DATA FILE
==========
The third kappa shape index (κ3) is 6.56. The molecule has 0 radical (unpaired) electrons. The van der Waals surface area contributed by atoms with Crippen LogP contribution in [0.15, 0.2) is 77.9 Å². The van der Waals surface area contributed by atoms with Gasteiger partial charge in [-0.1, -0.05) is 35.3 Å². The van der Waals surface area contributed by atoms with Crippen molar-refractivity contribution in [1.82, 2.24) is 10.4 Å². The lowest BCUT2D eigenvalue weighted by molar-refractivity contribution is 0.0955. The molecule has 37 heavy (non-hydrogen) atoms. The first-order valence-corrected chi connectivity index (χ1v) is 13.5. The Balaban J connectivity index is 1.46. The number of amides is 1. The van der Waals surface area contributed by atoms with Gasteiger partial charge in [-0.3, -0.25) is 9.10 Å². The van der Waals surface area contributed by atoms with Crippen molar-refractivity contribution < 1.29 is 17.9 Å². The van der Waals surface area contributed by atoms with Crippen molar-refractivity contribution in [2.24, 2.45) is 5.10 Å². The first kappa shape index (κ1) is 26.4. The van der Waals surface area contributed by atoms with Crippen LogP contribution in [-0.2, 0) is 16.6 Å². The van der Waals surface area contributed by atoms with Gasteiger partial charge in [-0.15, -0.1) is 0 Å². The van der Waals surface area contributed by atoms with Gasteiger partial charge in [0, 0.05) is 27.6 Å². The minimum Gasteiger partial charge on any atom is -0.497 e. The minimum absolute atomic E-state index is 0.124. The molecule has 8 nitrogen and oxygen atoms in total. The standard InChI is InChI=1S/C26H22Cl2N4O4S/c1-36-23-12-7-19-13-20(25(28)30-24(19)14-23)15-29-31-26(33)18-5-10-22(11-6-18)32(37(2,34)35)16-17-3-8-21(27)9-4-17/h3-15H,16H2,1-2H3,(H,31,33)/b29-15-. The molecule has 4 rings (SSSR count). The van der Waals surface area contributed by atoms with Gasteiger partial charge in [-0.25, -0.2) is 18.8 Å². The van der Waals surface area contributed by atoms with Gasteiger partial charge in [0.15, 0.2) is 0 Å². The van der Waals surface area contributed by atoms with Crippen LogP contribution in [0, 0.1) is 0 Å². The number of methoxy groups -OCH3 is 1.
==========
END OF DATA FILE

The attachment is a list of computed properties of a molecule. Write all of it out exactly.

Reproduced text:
The third kappa shape index (κ3) is 6.56. The molecule has 0 radical (unpaired) electrons. The van der Waals surface area contributed by atoms with Crippen LogP contribution in [0.15, 0.2) is 77.9 Å². The van der Waals surface area contributed by atoms with Gasteiger partial charge in [-0.1, -0.05) is 35.3 Å². The van der Waals surface area contributed by atoms with Crippen molar-refractivity contribution in [1.82, 2.24) is 10.4 Å². The lowest BCUT2D eigenvalue weighted by molar-refractivity contribution is 0.0955. The molecule has 37 heavy (non-hydrogen) atoms. The first-order valence-corrected chi connectivity index (χ1v) is 13.5. The Balaban J connectivity index is 1.46. The number of amides is 1. The van der Waals surface area contributed by atoms with Gasteiger partial charge in [-0.3, -0.25) is 9.10 Å². The van der Waals surface area contributed by atoms with Crippen molar-refractivity contribution < 1.29 is 17.9 Å². The van der Waals surface area contributed by atoms with Crippen molar-refractivity contribution in [2.24, 2.45) is 5.10 Å². The first kappa shape index (κ1) is 26.4. The van der Waals surface area contributed by atoms with Crippen LogP contribution in [-0.2, 0) is 16.6 Å². The van der Waals surface area contributed by atoms with Gasteiger partial charge in [-0.15, -0.1) is 0 Å². The van der Waals surface area contributed by atoms with Gasteiger partial charge in [0, 0.05) is 27.6 Å². The minimum Gasteiger partial charge on any atom is -0.497 e. The minimum absolute atomic E-state index is 0.124. The molecule has 8 nitrogen and oxygen atoms in total. The standard InChI is InChI=1S/C26H22Cl2N4O4S/c1-36-23-12-7-19-13-20(25(28)30-24(19)14-23)15-29-31-26(33)18-5-10-22(11-6-18)32(37(2,34)35)16-17-3-8-21(27)9-4-17/h3-15H,16H2,1-2H3,(H,31,33)/b29-15-. The molecule has 4 rings (SSSR count). The van der Waals surface area contributed by atoms with Gasteiger partial charge in [-0.25, -0.2) is 18.8 Å². The van der Waals surface area contributed by atoms with Gasteiger partial charge in [0.15, 0.2) is 0 Å². The van der Waals surface area contributed by atoms with Crippen LogP contribution in [0, 0.1) is 0 Å². The number of methoxy groups -OCH3 is 1.